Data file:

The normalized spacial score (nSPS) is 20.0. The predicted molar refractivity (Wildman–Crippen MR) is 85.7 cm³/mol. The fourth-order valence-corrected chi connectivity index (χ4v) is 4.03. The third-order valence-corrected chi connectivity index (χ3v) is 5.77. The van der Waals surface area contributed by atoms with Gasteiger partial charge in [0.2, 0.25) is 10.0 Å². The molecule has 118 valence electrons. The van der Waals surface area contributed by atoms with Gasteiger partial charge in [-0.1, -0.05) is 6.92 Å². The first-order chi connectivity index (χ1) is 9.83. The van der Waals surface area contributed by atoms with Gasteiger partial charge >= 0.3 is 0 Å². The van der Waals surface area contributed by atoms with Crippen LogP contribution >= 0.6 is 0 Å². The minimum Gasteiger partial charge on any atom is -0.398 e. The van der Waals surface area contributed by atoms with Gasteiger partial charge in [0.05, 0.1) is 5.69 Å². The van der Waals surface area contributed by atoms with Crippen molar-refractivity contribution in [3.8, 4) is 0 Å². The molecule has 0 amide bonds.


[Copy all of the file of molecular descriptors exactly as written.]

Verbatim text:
The normalized spacial score (nSPS) is 20.0. The predicted molar refractivity (Wildman–Crippen MR) is 85.7 cm³/mol. The fourth-order valence-corrected chi connectivity index (χ4v) is 4.03. The third-order valence-corrected chi connectivity index (χ3v) is 5.77. The van der Waals surface area contributed by atoms with Gasteiger partial charge in [0.2, 0.25) is 10.0 Å². The molecule has 118 valence electrons. The van der Waals surface area contributed by atoms with Gasteiger partial charge in [-0.1, -0.05) is 6.92 Å². The first-order chi connectivity index (χ1) is 9.83. The van der Waals surface area contributed by atoms with Gasteiger partial charge >= 0.3 is 0 Å². The van der Waals surface area contributed by atoms with Crippen LogP contribution >= 0.6 is 0 Å². The minimum Gasteiger partial charge on any atom is -0.398 e. The van der Waals surface area contributed by atoms with Gasteiger partial charge in [0.05, 0.1) is 5.69 Å². The van der Waals surface area contributed by atoms with Crippen molar-refractivity contribution in [3.8, 4) is 0 Å². The molecule has 0 amide bonds.